This self-centered and silo-based organization model comes not only at the cost of sub-optimal profitability, it also under-utilizes the intellectual and creative capital of the firm. Today law firm clients are facing increasingly complex challenges that go well beyond the expertise of one individual practice area. Helping clients navigate these multidisciplinary issues will require not only breaking down the practice group silos to foster cooperation, but it will also require tapping into the collective intelligence, experience and creativity of the firm. We call this ‘swarm intelligence’. Only the firm collectively will be able to find answers and solutions, were no individual partner or lawyer can. Just like our ancestors 3000 years ago.

The world around us is getting more complex by the day.

Law firm clients are real-life companies and organizations that must work very hard on a daily basis to remain relevant in their market. Almost every industry is facing new challenges these days. The banking industry, which has been going steady for decades, is now facing negative interest rates, a much tighter regulatory framework and stiff competition from crypto currencies and new entrants into their market. The energy sector is seeing transformative challenges it has never seen before. The automotive sector is disrupted by electrification and supply chain issues, and so has every other private or public sector comparable challenges of their own. All this calls for strategic ‘out-of-the-box’ thinking. Just applying experience from the past doesn’t cut it.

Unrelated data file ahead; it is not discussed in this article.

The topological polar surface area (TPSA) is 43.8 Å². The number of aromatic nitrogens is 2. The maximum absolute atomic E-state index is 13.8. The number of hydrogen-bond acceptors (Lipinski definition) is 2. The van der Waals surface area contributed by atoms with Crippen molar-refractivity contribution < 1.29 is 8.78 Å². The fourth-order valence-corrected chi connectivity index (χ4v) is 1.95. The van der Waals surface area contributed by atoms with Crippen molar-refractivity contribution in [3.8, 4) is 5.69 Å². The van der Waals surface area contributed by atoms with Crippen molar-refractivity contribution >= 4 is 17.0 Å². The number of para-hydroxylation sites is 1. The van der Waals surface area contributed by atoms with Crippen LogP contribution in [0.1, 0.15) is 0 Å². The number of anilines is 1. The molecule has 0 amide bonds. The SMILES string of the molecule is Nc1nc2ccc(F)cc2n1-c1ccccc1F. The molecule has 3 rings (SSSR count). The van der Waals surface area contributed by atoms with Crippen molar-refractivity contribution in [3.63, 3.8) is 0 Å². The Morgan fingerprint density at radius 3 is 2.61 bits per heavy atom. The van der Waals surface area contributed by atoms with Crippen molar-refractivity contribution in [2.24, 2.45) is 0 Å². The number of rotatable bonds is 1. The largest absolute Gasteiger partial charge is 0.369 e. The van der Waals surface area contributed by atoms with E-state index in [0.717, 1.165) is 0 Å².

Helping clients navigate these challenges and help lead the way to new market opportunities and new business models, requires skills and creativity that goes well beyond what any individual alone could achieve. General Counsel were first to recognize this need. On countless occasions GC’s have voiced their desire to get broader input from their outside counsel. This is not about handling individual mandates, but about exploring new ways forward, which is crucial for any company's future existence.